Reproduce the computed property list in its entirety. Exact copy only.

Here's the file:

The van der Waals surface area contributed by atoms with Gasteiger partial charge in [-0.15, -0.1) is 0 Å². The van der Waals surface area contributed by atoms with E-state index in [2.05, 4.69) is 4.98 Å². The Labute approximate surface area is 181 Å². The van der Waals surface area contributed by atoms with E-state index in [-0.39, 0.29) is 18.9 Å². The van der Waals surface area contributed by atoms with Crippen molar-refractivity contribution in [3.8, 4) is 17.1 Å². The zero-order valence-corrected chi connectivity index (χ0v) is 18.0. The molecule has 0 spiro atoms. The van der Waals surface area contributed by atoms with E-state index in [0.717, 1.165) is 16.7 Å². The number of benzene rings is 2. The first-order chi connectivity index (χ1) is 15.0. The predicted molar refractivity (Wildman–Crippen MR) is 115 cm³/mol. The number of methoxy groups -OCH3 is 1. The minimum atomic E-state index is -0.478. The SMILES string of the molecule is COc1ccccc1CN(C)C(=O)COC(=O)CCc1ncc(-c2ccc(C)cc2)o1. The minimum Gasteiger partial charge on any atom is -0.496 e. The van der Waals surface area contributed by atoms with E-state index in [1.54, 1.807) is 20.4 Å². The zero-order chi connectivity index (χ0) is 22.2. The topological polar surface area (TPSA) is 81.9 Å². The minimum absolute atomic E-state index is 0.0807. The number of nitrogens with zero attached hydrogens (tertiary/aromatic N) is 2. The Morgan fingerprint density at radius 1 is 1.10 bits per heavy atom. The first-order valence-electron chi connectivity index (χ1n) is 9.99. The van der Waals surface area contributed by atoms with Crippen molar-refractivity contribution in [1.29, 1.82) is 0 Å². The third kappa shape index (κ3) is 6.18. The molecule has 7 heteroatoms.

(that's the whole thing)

The van der Waals surface area contributed by atoms with Gasteiger partial charge in [-0.15, -0.1) is 0 Å². The van der Waals surface area contributed by atoms with E-state index in [2.05, 4.69) is 4.98 Å². The Labute approximate surface area is 181 Å². The van der Waals surface area contributed by atoms with E-state index in [-0.39, 0.29) is 18.9 Å². The van der Waals surface area contributed by atoms with Crippen molar-refractivity contribution in [3.8, 4) is 17.1 Å². The zero-order valence-corrected chi connectivity index (χ0v) is 18.0. The molecule has 0 spiro atoms. The van der Waals surface area contributed by atoms with E-state index in [0.717, 1.165) is 16.7 Å². The number of benzene rings is 2. The first-order chi connectivity index (χ1) is 15.0. The predicted molar refractivity (Wildman–Crippen MR) is 115 cm³/mol. The number of methoxy groups -OCH3 is 1. The minimum atomic E-state index is -0.478. The SMILES string of the molecule is COc1ccccc1CN(C)C(=O)COC(=O)CCc1ncc(-c2ccc(C)cc2)o1. The minimum Gasteiger partial charge on any atom is -0.496 e. The van der Waals surface area contributed by atoms with E-state index in [1.54, 1.807) is 20.4 Å². The zero-order chi connectivity index (χ0) is 22.2. The topological polar surface area (TPSA) is 81.9 Å². The minimum absolute atomic E-state index is 0.0807. The number of nitrogens with zero attached hydrogens (tertiary/aromatic N) is 2. The Morgan fingerprint density at radius 1 is 1.10 bits per heavy atom. The first-order valence-electron chi connectivity index (χ1n) is 9.99. The van der Waals surface area contributed by atoms with Crippen molar-refractivity contribution in [1.29, 1.82) is 0 Å². The third kappa shape index (κ3) is 6.18. The molecule has 7 heteroatoms.